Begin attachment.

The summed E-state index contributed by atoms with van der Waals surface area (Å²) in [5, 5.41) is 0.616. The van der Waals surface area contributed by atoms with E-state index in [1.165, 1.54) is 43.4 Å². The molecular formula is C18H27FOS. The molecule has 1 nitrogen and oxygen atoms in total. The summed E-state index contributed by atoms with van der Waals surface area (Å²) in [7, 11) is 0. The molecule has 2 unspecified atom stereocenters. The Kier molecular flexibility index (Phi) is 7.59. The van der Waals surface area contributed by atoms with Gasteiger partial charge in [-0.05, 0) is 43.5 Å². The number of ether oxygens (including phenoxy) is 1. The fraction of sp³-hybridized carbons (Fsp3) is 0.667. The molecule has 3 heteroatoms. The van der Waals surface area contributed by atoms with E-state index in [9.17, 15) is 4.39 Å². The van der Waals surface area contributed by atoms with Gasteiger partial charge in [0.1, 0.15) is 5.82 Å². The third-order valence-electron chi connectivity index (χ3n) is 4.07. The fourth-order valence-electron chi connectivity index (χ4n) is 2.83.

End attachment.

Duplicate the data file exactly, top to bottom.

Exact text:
The summed E-state index contributed by atoms with van der Waals surface area (Å²) in [5, 5.41) is 0.616. The van der Waals surface area contributed by atoms with E-state index in [1.165, 1.54) is 43.4 Å². The molecular formula is C18H27FOS. The molecule has 1 nitrogen and oxygen atoms in total. The summed E-state index contributed by atoms with van der Waals surface area (Å²) in [7, 11) is 0. The molecule has 2 unspecified atom stereocenters. The Kier molecular flexibility index (Phi) is 7.59. The van der Waals surface area contributed by atoms with Gasteiger partial charge in [-0.05, 0) is 43.5 Å². The number of ether oxygens (including phenoxy) is 1. The fraction of sp³-hybridized carbons (Fsp3) is 0.667. The molecule has 3 heteroatoms. The van der Waals surface area contributed by atoms with E-state index in [9.17, 15) is 4.39 Å². The van der Waals surface area contributed by atoms with Gasteiger partial charge in [0.1, 0.15) is 5.82 Å². The third-order valence-electron chi connectivity index (χ3n) is 4.07. The fourth-order valence-electron chi connectivity index (χ4n) is 2.83.